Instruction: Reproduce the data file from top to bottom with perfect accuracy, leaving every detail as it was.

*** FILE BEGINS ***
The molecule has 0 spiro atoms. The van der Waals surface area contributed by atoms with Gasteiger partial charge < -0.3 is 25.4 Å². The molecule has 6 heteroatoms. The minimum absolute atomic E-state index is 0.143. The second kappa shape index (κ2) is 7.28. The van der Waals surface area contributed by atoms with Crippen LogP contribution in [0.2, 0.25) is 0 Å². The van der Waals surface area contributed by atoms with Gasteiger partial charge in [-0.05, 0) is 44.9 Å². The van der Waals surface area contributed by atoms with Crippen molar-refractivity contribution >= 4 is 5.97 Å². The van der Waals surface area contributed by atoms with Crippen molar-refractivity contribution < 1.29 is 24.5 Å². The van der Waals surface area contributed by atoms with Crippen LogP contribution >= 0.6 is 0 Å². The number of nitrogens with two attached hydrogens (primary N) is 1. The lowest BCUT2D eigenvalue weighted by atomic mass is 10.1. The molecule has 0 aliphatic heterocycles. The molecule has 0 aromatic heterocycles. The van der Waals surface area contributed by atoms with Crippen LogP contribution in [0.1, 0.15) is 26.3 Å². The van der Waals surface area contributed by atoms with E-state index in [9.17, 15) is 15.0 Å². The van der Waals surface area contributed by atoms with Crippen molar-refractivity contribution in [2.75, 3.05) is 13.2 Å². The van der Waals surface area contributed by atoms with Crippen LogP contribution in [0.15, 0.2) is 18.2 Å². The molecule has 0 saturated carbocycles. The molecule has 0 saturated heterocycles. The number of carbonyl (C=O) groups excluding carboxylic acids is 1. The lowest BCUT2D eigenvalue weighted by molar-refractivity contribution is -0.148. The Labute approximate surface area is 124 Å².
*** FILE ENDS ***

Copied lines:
The molecule has 0 spiro atoms. The van der Waals surface area contributed by atoms with Gasteiger partial charge < -0.3 is 25.4 Å². The molecule has 6 heteroatoms. The minimum absolute atomic E-state index is 0.143. The second kappa shape index (κ2) is 7.28. The van der Waals surface area contributed by atoms with Crippen LogP contribution in [0.2, 0.25) is 0 Å². The van der Waals surface area contributed by atoms with Gasteiger partial charge in [-0.05, 0) is 44.9 Å². The van der Waals surface area contributed by atoms with Crippen molar-refractivity contribution >= 4 is 5.97 Å². The van der Waals surface area contributed by atoms with Crippen molar-refractivity contribution < 1.29 is 24.5 Å². The van der Waals surface area contributed by atoms with Crippen LogP contribution >= 0.6 is 0 Å². The number of nitrogens with two attached hydrogens (primary N) is 1. The lowest BCUT2D eigenvalue weighted by atomic mass is 10.1. The molecule has 0 aliphatic heterocycles. The molecule has 0 aromatic heterocycles. The van der Waals surface area contributed by atoms with Crippen LogP contribution in [0.1, 0.15) is 26.3 Å². The van der Waals surface area contributed by atoms with E-state index in [9.17, 15) is 15.0 Å². The van der Waals surface area contributed by atoms with Crippen molar-refractivity contribution in [2.75, 3.05) is 13.2 Å². The van der Waals surface area contributed by atoms with Crippen LogP contribution in [0.15, 0.2) is 18.2 Å². The molecule has 0 saturated carbocycles. The molecule has 0 saturated heterocycles. The number of carbonyl (C=O) groups excluding carboxylic acids is 1. The lowest BCUT2D eigenvalue weighted by molar-refractivity contribution is -0.148. The Labute approximate surface area is 124 Å².